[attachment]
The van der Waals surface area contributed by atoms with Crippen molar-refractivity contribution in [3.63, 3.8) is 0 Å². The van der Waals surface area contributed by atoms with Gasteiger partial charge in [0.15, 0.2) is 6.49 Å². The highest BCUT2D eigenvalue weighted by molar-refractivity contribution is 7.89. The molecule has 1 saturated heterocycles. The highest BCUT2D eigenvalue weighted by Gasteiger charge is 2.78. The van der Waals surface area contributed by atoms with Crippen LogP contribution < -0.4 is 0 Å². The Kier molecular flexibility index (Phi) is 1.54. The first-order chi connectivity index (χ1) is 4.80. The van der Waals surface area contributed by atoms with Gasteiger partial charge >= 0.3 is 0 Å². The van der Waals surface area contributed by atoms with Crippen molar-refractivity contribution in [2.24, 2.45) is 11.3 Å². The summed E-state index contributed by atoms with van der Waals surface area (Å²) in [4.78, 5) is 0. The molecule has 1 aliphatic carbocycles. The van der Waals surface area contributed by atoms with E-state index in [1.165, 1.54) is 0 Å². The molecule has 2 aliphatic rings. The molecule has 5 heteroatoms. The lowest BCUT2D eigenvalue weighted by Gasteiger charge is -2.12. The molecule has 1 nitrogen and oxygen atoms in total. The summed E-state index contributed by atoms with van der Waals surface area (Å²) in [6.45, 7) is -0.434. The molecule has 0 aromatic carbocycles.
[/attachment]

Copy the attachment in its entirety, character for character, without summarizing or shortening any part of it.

The van der Waals surface area contributed by atoms with Crippen molar-refractivity contribution in [3.63, 3.8) is 0 Å². The van der Waals surface area contributed by atoms with Gasteiger partial charge in [0.15, 0.2) is 6.49 Å². The highest BCUT2D eigenvalue weighted by molar-refractivity contribution is 7.89. The molecule has 1 saturated heterocycles. The highest BCUT2D eigenvalue weighted by Gasteiger charge is 2.78. The van der Waals surface area contributed by atoms with Crippen LogP contribution < -0.4 is 0 Å². The Kier molecular flexibility index (Phi) is 1.54. The first-order chi connectivity index (χ1) is 4.80. The van der Waals surface area contributed by atoms with Gasteiger partial charge >= 0.3 is 0 Å². The van der Waals surface area contributed by atoms with Crippen molar-refractivity contribution in [2.24, 2.45) is 11.3 Å². The summed E-state index contributed by atoms with van der Waals surface area (Å²) in [4.78, 5) is 0. The molecule has 1 aliphatic carbocycles. The van der Waals surface area contributed by atoms with E-state index in [1.165, 1.54) is 0 Å². The molecule has 2 aliphatic rings. The molecule has 5 heteroatoms. The lowest BCUT2D eigenvalue weighted by Gasteiger charge is -2.12. The molecule has 1 nitrogen and oxygen atoms in total. The summed E-state index contributed by atoms with van der Waals surface area (Å²) in [6.45, 7) is -0.434. The molecule has 0 aromatic carbocycles.